IPA phoneme /ɒ/
There are dictionaries of American English (such as Random House Dictionary) that actually use /ɒ/ as it is explained in this article: for "lot" and "stop", but not for "cloth" and "long" /lɒt, stɒp, klɔːθ, lɔːŋ/, and their actual meaning is /lɑːt, stɑːp, klɔːθ, lɔːŋ/. "Sorry" and "forest" are normally pronounced /sɑːriː/ and /fɔːrɪst/. Random House Dictionary represents them as /ˈsɒri, ˈsɔri/ and /ˈfɔrɪst, ˈfɒrɪst/, with the preferred pronunciations swapped.
The remainder of this article is valid both for Received Pronunciation and General American (i.e. "lot" and "stop" are documented, "cloth", "long", are not). See Phoneme /ɒ/ in Received Pronunciation and Phoneme /ɑː/ in General American for more examples. The cases of "sorry" and "forest" are also explained in this article.
Some common words which practice the pronunciation of /ɒ/ include the following:
- with "o": body - box - follow - got - hot - job - lot - model - obvious - possible - probably - problem - stop
- with "a": wad - wander - want - wash
/ɒ/ is always followed by one or more consonants. In derived words a single consonant is usually doubled (hop, hopping; rot, rotten).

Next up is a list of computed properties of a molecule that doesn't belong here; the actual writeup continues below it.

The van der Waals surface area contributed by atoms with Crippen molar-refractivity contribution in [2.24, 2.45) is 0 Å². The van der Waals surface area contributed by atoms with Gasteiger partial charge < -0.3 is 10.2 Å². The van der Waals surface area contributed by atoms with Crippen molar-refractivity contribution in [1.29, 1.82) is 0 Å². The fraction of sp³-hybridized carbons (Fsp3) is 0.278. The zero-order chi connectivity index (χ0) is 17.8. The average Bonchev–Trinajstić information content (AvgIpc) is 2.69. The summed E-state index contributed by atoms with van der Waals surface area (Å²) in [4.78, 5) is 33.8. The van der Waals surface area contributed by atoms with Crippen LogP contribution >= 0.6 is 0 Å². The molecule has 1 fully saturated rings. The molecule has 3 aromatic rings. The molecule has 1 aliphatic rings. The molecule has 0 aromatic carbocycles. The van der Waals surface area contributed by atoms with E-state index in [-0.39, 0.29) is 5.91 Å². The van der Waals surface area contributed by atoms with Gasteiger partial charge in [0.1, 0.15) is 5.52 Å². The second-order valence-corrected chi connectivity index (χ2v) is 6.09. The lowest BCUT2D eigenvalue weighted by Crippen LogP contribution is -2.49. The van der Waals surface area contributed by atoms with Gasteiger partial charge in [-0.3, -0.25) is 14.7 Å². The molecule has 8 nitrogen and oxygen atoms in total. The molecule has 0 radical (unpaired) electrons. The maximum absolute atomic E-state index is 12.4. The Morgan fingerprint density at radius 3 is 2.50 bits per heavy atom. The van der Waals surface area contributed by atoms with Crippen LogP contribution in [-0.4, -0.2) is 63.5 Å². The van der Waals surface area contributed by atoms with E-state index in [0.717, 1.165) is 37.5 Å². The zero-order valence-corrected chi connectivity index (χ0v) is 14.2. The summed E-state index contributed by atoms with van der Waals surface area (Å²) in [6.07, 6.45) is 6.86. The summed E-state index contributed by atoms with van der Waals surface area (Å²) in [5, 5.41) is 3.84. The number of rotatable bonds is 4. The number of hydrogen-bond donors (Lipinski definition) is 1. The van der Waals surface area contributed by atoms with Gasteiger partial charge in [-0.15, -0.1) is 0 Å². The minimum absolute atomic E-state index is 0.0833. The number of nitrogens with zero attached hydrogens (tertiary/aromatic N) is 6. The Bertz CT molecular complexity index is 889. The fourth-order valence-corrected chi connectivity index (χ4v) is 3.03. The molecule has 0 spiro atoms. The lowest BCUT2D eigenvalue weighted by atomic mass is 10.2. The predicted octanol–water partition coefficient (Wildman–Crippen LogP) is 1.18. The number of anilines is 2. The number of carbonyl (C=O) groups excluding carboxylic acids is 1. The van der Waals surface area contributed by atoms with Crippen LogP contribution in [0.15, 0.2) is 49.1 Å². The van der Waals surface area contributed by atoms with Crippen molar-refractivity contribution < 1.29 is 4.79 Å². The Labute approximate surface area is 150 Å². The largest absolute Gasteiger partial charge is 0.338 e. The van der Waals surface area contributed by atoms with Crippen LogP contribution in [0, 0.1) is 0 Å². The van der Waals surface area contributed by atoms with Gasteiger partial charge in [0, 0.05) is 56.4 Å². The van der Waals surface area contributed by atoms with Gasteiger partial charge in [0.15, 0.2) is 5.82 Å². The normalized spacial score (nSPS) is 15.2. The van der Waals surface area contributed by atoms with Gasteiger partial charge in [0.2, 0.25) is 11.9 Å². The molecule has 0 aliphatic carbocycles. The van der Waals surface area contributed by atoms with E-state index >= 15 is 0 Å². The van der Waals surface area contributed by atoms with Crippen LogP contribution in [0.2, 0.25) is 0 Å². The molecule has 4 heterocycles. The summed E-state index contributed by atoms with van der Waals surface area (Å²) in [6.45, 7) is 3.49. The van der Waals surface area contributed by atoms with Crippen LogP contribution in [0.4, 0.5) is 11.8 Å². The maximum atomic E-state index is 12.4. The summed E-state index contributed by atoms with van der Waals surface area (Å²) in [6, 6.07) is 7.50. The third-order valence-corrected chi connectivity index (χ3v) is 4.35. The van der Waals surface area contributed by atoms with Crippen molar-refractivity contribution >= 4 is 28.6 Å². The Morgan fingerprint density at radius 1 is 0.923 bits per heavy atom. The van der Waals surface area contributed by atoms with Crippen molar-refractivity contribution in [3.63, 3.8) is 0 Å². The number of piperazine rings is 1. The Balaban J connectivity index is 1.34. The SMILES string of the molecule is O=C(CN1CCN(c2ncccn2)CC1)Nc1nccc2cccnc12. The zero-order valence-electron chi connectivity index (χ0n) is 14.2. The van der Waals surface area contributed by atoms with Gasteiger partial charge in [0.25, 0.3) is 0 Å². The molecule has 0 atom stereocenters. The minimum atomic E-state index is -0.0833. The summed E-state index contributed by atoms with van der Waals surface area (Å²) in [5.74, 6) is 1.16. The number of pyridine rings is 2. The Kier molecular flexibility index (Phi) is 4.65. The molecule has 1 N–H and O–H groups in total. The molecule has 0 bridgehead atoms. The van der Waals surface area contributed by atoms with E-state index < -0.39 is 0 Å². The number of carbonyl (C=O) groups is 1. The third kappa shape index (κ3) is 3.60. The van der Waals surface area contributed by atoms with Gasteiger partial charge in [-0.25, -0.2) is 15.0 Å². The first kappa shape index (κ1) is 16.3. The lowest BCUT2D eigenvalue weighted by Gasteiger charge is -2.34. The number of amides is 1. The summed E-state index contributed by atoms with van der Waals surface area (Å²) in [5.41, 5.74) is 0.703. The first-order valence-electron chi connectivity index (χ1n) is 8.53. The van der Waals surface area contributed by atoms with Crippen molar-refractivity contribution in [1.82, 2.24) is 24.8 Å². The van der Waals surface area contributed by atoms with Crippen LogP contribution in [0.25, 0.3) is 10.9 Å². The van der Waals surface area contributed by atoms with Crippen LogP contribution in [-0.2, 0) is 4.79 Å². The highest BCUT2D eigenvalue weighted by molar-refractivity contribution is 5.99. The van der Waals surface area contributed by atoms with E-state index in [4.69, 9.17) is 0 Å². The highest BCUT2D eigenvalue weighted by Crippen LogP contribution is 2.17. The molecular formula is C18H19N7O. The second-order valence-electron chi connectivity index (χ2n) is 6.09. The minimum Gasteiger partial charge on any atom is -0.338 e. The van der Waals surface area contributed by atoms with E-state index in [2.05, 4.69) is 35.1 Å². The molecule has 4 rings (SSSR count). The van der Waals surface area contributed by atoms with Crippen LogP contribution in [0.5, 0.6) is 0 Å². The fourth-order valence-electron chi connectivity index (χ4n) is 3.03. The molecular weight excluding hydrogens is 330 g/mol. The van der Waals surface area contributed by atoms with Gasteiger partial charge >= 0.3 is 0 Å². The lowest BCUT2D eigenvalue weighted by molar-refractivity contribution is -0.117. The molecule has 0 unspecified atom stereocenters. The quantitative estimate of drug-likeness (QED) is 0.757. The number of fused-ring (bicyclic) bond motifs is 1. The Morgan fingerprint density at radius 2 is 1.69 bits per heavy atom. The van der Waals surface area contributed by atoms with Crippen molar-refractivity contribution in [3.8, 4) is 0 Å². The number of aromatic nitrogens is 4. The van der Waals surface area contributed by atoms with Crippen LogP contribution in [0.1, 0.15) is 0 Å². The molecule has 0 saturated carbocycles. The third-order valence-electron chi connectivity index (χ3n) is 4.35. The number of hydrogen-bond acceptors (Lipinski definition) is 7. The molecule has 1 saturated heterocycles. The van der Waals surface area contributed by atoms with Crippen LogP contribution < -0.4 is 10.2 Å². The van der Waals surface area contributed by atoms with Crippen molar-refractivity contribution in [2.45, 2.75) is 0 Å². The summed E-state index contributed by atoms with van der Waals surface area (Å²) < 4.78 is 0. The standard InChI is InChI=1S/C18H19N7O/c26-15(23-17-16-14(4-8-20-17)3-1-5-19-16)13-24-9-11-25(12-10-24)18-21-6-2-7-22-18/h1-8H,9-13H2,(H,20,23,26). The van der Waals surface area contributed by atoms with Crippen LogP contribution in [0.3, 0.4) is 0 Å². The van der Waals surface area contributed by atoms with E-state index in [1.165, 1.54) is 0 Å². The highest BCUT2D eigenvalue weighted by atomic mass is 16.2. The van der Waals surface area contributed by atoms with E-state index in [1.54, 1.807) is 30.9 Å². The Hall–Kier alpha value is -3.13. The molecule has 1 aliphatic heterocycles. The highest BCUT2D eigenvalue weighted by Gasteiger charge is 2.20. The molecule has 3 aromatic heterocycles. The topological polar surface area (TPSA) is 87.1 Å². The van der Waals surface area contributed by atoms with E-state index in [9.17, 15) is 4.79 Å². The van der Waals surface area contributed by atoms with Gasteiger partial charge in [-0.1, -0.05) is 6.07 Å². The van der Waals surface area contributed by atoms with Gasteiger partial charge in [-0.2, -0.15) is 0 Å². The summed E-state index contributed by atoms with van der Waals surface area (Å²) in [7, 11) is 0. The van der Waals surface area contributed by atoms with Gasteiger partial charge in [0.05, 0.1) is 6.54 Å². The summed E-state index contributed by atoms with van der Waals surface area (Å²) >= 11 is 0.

|"o" followed by a single consonant||"o" followed by a double consonant||"o" followed by two or more different consonants|
|/ɒ/||body, model, product||common, follow, possible||contact, involve, problem|
|/əʊ/||local, open, social||grossest, roller||only, hostess, program|
- knowledge /ˈnɒlɪdʒ/
- knot - not
According to Wikipedia only 5 words are pronounced /ɑːr/ in General American and /ɒr/ in Received Pronunciation.
- with "o": borrow - morrow (shortening of "tomorrow") - sorrow - sorry - tomorrow
In all other cases /ɒr/BrE is /ɔːr/AmE. However these words are pronounced /ɑːr/ in regional American English (parts of the East Coast, including New York City, Long Island, northern New Jersey, Philadelphia, Rhode Island, and the Carolinas.
- with "o": foreign, forest, horror, orange
- with "a": warrant, warranty
- with "au": laurel
- See for example Dictionary.com Unabridged, based on the Random House Dictionary.
- Wikipedia, English-language vowel changes before historic /r/ § Historic "short o" before intervocalic R. Retreived 14 May 2015.